20. Oddie S, Embleton ND. Risk factors for early onset neonatal group B streptococcal sepsis: case-control study. BMJ. 2002;325:308.         [ Links ]

21. Goulart AP, Valle CF, Dal-Pizzol F, Cancelier AC. Fatores de risco para o desenvolvimento de sepse neonatal precoce em hospital da rede pública do Brasil. Rev Bras Ter Intensiva. 2006;18:148-53.         [ Links ]

22. Stoll BJ. The global impact of neonatal infection. Clin Perinatol. 1997;24:1-21.         [ Links ]

23. Benitz WE. Perinatal treatment to prevent early onset group B streptococcal sepsis. Semin Neonatol. 2002;7:301-14.         [ Links ]

24. Carvalho PR, Trotta Ede A. Avanços no diagnóstico e tratamento da sepse. J Pediatr (Rio J). 2003;79 Suppl 2:S195-204.         [ Links ]

25. Waeschle RM, Moerer O, Hilgers R, Herrmann P, Neumann P, Quintel M. The impact of the severity of sepsis on the risk of hypoglycaemia and glycaemic variability. Crit Care. 2008;12:R129.         [ Links ]

26. Silveira RS, Procianoy RS. Sepse neonatal precoce: diagnóstico e conduta. PRORN - ciclo 2, módulo 3. Porto Alegre: Artmed/Panamericana Editora; 2003.         [ Links ]

27. Bomela HN, Ballot DE, Cory BJ, Cooper PA. Use of C-reactive protein to guide duration of empiric antibiotic therapy in suspected early neonatal sepsis. Pediatr Infect Dis J. 2000;19:531-5.         [ Links ]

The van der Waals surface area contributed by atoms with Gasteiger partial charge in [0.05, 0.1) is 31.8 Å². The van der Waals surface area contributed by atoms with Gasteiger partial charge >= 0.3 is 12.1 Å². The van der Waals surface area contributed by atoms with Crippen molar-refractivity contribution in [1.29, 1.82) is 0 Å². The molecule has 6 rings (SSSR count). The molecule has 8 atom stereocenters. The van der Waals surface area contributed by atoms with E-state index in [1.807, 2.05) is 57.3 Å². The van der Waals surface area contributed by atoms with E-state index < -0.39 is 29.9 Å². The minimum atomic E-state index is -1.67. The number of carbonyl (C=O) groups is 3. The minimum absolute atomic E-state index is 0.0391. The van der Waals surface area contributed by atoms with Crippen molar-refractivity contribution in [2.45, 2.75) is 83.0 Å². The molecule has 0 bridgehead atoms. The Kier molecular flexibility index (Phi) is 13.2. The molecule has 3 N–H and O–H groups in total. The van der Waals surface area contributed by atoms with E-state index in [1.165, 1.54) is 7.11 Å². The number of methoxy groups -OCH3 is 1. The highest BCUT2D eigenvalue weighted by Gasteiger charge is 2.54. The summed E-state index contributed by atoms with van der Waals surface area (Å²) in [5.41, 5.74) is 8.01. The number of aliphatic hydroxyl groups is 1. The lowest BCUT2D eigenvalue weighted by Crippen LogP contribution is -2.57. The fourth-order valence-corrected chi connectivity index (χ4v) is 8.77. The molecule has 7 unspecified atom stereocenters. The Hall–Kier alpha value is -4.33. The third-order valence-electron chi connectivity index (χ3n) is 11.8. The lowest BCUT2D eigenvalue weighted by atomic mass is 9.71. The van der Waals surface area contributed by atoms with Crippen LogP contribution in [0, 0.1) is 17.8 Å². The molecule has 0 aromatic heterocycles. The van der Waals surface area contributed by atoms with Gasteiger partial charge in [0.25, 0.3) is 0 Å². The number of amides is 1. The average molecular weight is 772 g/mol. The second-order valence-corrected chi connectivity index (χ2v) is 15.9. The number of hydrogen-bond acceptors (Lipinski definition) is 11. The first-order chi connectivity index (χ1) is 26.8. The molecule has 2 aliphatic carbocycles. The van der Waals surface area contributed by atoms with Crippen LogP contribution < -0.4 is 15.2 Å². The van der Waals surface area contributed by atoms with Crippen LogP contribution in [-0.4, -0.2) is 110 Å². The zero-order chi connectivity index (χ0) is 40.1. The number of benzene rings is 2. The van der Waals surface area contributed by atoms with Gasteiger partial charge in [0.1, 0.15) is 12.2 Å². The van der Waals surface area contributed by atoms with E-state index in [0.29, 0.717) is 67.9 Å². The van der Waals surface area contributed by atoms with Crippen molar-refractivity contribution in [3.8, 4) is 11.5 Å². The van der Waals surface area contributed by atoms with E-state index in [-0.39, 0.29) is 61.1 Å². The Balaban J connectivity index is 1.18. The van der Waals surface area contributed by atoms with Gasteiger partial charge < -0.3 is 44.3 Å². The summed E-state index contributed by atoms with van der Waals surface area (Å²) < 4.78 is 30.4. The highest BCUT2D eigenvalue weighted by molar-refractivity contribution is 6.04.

28. Sabel KG, Wadsworth C. C-reactive protein (CRP) in early diagnosis of neonatal septicemia. Acta Paediatr Scand. 1979;68:825-31.         [ Links ]

29. Küster H, Weiss M, Willeitner AE, Detlefsen S, Jeremias I, Zbojan J, et al. Interleukin-1 receptor antagonist and interleukin-6 for early diagnosis of neonatal sepsis 2 days before clinical manifestation. Lancet. 1998;352:1271-7.         [ Links ]

30. Ceccon ME. Análise do uso das interleucinas 6 e 8 e proteina C reativa para diagnóstico e seguimento terapeutico de recem-nascidos com sepse tardia internados na unidade de cuidados intensivos neonatais [tese livre docência]. São Paulo: Universidade de São Paulo; 2002.         [ Links ]

 

 

Correspondence:
Juliana R. Machado
Getúlio Guaritá, s/nº
CEP 38025-440 – Uberaba, MG – Brazil
Tel.: +55 (34) 3318.5299
Fax: +55 (34) 3318.5651
E-mail: julianareismachado@yahoo.com.br

Manuscript submitted Jul 22 2010, accepted for publication Sep 17 2010.

 

 

Financial support: CAPES, CNPq e FUNEPU.
No conflicts of interest declared concerning the publication of this article.
Suggested citation: Campos DP, Silva MV, Machado JR, Castellano LR, Rodrigues V, Barata CH. Early-onset neonatal sepsis: cord blood cytokine levels at diagnosis and during treatment. J Pediatr (Rio J). 2010;86(6):509-514.